Authored by Maggie Murphy and reprinted from Construction Executive, August 2, 2022, a publication of Associated Builders and Contractors. Copyright 2020. All rights reserved.
In the spring of 2008, 20-year-old high-school graduate Mohammad Rezaie had just finished a year-long English-language program near his home in Afghanistan’s Kandahar province. Friends of his were earning a living post-graduation working as translators for the British army in Helmand province, spurring Rezaie to enroll in classes to pursue the same line of work. The draw was clear. “The money they were paying was good—I could support my whole family with that money,” Rezaie says. For more than seven years, he did just that—providing first for his parents and eventually for his wife and child through his position as a translator for U.S. military forces in Kandahar.
When he first got started, Rezaie thought it was going to be like any other job. It wasn’t until roughly four years in that Rezaie’s family began receiving alarming threats from insurgents, warning that they knew of his involvement with the U.S. military and cautioning him to watch his back. “I was scared,” he says. Rezaie continued his work for another three years, but when the United States began withdrawing troops in 2015, he was forced into hiding, relying on his family to lie to the Taliban—saying that he had fled the country—in order to avoid death threats until he was finally able to get on a plane to the United States in December of 2015.
Today, life looks much different for Rezaie. He was granted a Special Immigrant Visa (SIV) as a result of his work with the U.S. military and now lives in Houston with his wife and three children—and works full-time as a carpenter with Houston-based interiors contractor MAREK.
Why construction? The equation is simple enough. Refugees need work, and companies like MAREK need skilled workers. But still, recruiting refugees presents many challenges. Contractors can provide the skills training and jobs, but the bigger picture is even more important. Where do refugees find housing? How do they become acclimated to American culture? Where do they go to enroll their children in school or daycare? Who helps ensure they have proper documentation to work in the United States and, once they have it, how are they connected to employment opportunities?
MAREK has it figured out, and here’s the secret: No one can go it alone. Providing meaningful employment opportunities to immigrant populations is at the heart of the (still-family-run) business, as founding brothers John L., Bill and Ralph Marek were themselves second-generation Americans descended from Czech immigrant grandparents. “The simple truth is that we couldn’t have built the United States without immigrant workers,” says MAREK CEO Stan Marek—Ralph Marek’s son. “That’s just a fact.”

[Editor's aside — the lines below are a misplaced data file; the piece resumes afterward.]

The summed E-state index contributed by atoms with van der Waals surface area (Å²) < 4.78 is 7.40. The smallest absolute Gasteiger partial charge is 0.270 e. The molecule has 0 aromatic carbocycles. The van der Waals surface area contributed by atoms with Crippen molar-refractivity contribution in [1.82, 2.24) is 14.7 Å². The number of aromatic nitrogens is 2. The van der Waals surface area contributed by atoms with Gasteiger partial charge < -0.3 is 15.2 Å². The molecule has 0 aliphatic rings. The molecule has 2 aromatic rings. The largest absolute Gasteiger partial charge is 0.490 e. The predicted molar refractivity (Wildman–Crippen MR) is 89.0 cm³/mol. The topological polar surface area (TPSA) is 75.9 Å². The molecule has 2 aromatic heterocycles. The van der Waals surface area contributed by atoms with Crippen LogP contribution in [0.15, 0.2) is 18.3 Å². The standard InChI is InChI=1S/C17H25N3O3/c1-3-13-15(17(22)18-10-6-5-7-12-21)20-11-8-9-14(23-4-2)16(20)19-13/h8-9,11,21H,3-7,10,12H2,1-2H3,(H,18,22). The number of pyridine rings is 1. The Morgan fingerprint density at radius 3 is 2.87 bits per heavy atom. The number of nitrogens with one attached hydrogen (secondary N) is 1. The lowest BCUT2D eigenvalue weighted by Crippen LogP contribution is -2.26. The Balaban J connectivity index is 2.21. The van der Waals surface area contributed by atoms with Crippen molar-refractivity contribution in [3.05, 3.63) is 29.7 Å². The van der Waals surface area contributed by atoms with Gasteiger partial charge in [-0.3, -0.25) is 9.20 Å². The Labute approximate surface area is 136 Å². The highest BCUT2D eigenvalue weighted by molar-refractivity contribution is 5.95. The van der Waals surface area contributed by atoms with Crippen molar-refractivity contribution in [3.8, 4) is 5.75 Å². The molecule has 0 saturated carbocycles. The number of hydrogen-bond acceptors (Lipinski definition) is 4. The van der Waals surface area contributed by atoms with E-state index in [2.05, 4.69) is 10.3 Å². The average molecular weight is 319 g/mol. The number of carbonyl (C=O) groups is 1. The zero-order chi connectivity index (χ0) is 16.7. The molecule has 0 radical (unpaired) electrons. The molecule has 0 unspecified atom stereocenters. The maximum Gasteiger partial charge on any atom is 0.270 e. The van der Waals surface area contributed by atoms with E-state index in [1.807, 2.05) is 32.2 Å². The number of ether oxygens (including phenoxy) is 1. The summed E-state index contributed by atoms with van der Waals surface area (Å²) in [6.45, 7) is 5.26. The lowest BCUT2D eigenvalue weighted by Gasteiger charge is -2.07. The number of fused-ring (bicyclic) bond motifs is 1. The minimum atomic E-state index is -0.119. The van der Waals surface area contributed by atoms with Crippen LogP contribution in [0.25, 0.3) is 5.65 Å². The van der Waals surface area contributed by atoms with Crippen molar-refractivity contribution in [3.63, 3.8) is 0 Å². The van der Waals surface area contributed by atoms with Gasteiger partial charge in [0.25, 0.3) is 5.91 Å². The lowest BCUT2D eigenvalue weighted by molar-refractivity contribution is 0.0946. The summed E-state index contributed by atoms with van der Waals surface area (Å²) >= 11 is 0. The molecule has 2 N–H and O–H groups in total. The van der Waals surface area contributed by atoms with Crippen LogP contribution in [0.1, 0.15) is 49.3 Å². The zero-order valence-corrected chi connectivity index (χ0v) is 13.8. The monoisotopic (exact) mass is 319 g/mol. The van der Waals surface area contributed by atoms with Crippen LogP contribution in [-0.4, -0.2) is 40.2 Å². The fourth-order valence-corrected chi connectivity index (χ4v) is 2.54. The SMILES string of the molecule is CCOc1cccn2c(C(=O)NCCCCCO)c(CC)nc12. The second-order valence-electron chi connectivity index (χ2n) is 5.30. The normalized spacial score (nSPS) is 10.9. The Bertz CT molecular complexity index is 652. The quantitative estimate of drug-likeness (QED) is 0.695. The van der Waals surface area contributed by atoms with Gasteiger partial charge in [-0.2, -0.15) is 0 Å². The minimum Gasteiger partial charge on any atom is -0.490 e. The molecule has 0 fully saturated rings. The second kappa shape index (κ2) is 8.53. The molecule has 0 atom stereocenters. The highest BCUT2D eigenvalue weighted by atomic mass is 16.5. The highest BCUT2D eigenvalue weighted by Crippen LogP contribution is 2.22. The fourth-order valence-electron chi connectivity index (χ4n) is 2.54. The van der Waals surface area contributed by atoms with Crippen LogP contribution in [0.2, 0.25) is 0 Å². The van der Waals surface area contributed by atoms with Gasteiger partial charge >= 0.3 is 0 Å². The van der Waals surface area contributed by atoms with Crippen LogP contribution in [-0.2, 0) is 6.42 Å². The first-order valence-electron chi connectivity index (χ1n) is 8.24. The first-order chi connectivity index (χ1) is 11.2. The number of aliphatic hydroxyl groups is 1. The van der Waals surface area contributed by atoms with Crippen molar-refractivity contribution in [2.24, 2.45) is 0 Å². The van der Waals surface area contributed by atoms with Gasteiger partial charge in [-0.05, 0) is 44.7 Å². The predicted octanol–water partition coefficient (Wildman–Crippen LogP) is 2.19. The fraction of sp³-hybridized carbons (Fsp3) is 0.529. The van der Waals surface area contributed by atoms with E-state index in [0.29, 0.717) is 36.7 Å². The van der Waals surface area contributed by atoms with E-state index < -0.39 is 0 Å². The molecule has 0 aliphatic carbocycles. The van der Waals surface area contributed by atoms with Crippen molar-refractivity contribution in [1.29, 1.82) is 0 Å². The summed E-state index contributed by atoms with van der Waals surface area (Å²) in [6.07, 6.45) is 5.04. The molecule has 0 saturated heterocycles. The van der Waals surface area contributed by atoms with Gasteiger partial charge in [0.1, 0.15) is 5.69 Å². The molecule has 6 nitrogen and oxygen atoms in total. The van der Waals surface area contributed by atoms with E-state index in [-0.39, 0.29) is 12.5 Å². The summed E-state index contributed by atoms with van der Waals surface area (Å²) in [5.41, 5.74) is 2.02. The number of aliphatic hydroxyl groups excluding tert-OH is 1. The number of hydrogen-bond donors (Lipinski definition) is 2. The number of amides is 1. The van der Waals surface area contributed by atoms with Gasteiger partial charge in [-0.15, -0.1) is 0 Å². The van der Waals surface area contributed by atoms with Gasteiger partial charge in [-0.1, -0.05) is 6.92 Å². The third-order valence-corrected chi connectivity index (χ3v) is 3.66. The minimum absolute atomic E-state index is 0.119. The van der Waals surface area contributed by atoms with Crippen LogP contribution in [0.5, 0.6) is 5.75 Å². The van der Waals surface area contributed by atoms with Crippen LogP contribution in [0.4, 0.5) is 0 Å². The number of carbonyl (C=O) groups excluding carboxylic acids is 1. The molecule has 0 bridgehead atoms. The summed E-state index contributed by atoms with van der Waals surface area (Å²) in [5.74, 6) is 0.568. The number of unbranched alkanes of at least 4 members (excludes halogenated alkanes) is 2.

But providing jobs is just part of it. “We figured out a long time ago that we couldn’t just hang out a sign and they were all going to show up,” says Mike Holland, MAREK’s chief operating officer. “It’s not just a business thing you’re doing—you have to engage with other partners, with other people in the community who are also trying to help people.”
The first opportunity to connect with Afghan refugees in particular came through Houston-based NextOp, which links veterans and military service members, including SIVs, to employment opportunities as they transition back to civilian life. MAREK became aware of NextOp’s services through its connection to Associated Builders and Contractors Greater Houston chapter and jumped at the opportunity to collaborate with the organization. “The day we met our very first Afghan refugee through NextOp, I asked him to tell me his story,’” says Saied Alavi, managing director for MAREK and himself an Iranian immigrant. “I asked him, ‘Do you know somebody else like you that we can recruit and bring into our business?’” As it turns out, there were many others like him—and MAREK wasted no time reaching out, to date recruiting and hiring more than 20 Afghan SIVs, including Rezaie.